Let's get this out of the way first: the advisors at WT Wealth Management are not practicing attorneys. However, in our roles as financial advisor fiduciaries, each member of our team works and networks with estate planning specialists in dozens of states. We also have the experience of seeing good and bad situations after our clients pass away.
The Covid-19 pandemic has increased Americans' awareness of the need to have a will, a living trust or another similar end-of-life document prepared. Yet, according to a new survey from senior living referral service Caring.com, only about 33% of Americans have put these plans in place. That means that 67% of us are leaving what happens to us and our assets, in case of disability or death, up to others, including the state.
The biggest reasons people cite for not getting something in place: They just haven't gotten around to it, according to 40% of survey respondents. Another 33% said they don't believe they have enough assets to pass on to their loved ones. 13% said the estate-planning process is too costly. And 12% said they do not know how to get a will. (1)
Estate planning is the process of designating who will receive your assets in the event of your death or incapacitation. Often done with guidance from an attorney, one primary goal is to ensure heirs and beneficiaries receive assets in a way that manages and minimizes estate taxes, gift taxes and other tax impacts.
We always tell clients, "make the transition after your passing as easy as possible for your loved ones, heirs and friends by having a plan in place. Rather than burden loved ones with the task of organizing your financial affairs after the fact, your preparation now will allow them to peacefully grieve."
Here are 5 steps to consider when starting your plan.
Inventory Your Stuff
You may think, like 33% of Americans, that you don't have enough assets to justify estate planning. But you might be surprised by all the tangible and intangible assets you have.
Tangible assets in an estate may include:
- Real Estate (e.g., homes, rental properties, vacation properties, land, etc.)
- Vehicles (e.g., cars, trucks, motorcycles, RVs, boats, etc.)
- Collectibles (e.g., coins, art, antiques, trading cards, memorabilia, etc.)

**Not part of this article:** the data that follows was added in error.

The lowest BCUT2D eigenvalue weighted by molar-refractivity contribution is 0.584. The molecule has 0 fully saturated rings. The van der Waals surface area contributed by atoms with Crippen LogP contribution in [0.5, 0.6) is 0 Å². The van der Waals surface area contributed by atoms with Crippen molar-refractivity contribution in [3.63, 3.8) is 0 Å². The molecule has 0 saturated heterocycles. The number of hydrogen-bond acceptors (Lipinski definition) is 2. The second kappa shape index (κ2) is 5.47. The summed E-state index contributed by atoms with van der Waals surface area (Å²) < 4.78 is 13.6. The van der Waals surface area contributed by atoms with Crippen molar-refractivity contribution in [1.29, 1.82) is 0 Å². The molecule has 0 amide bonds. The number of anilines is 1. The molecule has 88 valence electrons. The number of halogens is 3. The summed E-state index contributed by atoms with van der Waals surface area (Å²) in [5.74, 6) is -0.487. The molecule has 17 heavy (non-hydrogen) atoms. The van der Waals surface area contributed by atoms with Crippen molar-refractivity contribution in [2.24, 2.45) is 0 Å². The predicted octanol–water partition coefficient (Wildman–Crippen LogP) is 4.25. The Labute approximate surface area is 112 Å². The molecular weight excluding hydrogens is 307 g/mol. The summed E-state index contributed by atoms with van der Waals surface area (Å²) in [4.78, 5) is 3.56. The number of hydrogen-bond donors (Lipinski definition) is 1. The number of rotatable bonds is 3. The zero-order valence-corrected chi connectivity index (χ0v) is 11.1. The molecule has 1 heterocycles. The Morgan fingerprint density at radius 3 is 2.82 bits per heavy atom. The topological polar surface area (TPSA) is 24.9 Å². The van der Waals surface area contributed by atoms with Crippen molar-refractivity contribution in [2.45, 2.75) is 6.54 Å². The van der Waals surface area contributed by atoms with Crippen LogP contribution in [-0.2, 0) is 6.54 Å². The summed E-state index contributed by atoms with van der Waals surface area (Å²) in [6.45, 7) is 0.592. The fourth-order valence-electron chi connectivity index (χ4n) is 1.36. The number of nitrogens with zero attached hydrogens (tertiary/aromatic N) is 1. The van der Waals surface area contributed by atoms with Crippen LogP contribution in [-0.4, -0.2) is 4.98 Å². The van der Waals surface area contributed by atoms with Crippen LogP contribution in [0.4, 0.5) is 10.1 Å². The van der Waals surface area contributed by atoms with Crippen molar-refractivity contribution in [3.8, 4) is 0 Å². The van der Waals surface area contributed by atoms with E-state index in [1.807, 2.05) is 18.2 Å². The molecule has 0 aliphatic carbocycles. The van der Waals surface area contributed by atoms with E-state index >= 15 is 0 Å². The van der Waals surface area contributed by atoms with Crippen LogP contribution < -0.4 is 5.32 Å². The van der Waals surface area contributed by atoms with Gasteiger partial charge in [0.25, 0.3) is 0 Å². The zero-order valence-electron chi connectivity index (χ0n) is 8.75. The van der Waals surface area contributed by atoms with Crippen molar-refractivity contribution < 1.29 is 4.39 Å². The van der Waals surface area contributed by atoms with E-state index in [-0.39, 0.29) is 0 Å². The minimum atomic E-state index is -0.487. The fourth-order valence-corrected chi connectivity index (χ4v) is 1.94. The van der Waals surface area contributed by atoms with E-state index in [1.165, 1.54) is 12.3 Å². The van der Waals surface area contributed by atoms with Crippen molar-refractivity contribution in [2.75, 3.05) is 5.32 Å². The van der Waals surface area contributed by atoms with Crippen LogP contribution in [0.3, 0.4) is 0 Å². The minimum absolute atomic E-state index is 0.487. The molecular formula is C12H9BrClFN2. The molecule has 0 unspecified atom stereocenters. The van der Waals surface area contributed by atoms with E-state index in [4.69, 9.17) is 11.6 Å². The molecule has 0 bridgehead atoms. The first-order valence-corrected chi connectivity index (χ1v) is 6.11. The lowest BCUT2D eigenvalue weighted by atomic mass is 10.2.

- Personal Property (e.g., household items, furnishings, tools, toys, etc.)
- Sentimental Personal Possessions
Intangible assets in an estate may include:
- Bank Accounts (e.g., checking, savings, CDs, etc.)
- Investment Accounts (e.g., stocks, bonds, mutual funds, etc.)
- Retirement Plans (e.g., workplace 401(k) or 403(b) plans, IRAs, etc.)
- Life Insurance Policies
- Health Savings Accounts
- Business Ownership
Once you inventory your tangible and intangible assets, you need to estimate their value. For some assets, third-party valuations such as appraisals, account statements, business valuations, and so forth, can help. When you don't have a third-party valuation, value the items based on how you expect your heirs will value them. This can help ensure your possessions are distributed equitably among the people you love. (2)
Establish Your Wishes
A key objective in estate planning is bypassing probate, a process by which the courts determine how to distribute your property to your heirs. The process is long (commonly 12 to 24 months) and follows government statutes that may or may not be compatible with your wishes.
In some cases, a trust might be appropriate. With a revocable living trust, you can designate portions of your estate to go toward certain things while you're alive. If you become ill or incapacitated, your selected trustee can take over. Upon your death, the trust assets transfer to your designated beneficiaries, bypassing probate. There's also the option to set up an irrevocable trust, which can't easily be changed or revoked by the creator. Typically, irrevocable trusts are used by people with large estates as a means of getting assets out of their estate, thereby reducing estate taxes.